Big government. The following quote from Hart is evidence either of philosophical apostasy, or simple laziness: “Social Security has long been considered one of the most successful New Deal programs, working well now for 70 years.” It’s easy enough to point out that the system has been “considered” successful because politicians were frightened to touch it, but that in fact it’s a Ponzi scheme headed for collapse. Hart is right that Bush’s proposed “reform”—privatizing profits by directing the funds into the stock market, while socializing risk by continuing to guarantee seniors retirement income—would have made matters worse. On a deeper level, thoughtful conservatives know that Social Security, even when it seemed to be “working,” was an insidious attack on the family; as I demonstrated in a detailed proposal for a family-friendly reform of the system, Social Security as it is currently constituted punishes large families and rewards childless couples. Indeed, if it had been set up intentionally to squelch the native birth rate and reward aging homosexual stockbrokers, then create a “crisis” which would require a mass influx of migrants to prop up the pyramid… how exactly would it look any different?
The Sanctity of Life. Hart concludes by wading into philosophical waters that are clearly beyond his depth. He introduces the subject of abortion by stating, flatly, “the availability of abortion is linked to the long advancement of women’s equality.” Well, we conservatives certainly wouldn’t want to stand in the way of anything like that, now would we? Isn’t egalitarianism and the empowerment of the atomized individual at the expense of the family what we’re all about? A Christian conservative would reject any notion of equality that required the mass slaughter of innocents as simply evil—the sexual equivalent of Stalinism. At the opposite pole, a Darwinian who was fond of Western civilization and the peoples who created it would note that sexual egalitarianism is counter-adaptive; the races that think up this madness tend to disappear in a few generations, and yield their place to others. Or has Professor Hart never heard of a large landmass known as “Europe”?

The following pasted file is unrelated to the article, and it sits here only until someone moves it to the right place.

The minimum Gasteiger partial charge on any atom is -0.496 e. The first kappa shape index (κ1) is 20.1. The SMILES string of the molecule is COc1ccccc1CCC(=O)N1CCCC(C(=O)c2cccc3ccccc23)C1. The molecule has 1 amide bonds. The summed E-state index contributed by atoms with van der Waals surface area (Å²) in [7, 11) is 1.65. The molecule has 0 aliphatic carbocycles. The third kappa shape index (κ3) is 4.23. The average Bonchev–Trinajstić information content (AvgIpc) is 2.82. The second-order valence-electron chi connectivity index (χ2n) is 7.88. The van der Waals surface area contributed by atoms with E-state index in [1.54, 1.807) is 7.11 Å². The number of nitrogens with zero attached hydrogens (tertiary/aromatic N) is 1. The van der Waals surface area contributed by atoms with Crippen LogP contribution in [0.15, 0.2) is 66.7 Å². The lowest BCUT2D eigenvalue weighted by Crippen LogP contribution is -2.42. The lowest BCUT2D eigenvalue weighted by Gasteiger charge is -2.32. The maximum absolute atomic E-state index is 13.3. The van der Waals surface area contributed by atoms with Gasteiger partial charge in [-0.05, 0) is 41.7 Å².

To counter such objections, Hart says: “On my Dartmouth campus, half the undergraduates are women. They do not want to have their plans derailed by an unwanted pregnancy.” Nor, I’ll point out, do the men who are energetically “hooking up” with them. Ah, so the true conservative determines issues of morality based on the “wishes” and “plans” of spoiled Ivy League undergraduates. I am certain that is precisely what Edmund Burke had in mind.
From this argument and others Hart has made, I can boil down his program into the following handy action items:
1. Don’t rock the boat.
2. Embrace leftist policies, but only once they’re stale.
3. Always stand 20 degrees to the right of the mainstream consensus—wherever it happens to be.
4. Preserve existing institutions, without questioning their moral status. (Hence, in Khrushchev’s Soviet Union, argue that the gulags are now a settled part of the national consensus, whose abolition might prove disruptive.)
5. Stand athwart the march of history, whistling “Dixie.”
If Professor Hart represents the Right, we have no need for a Left.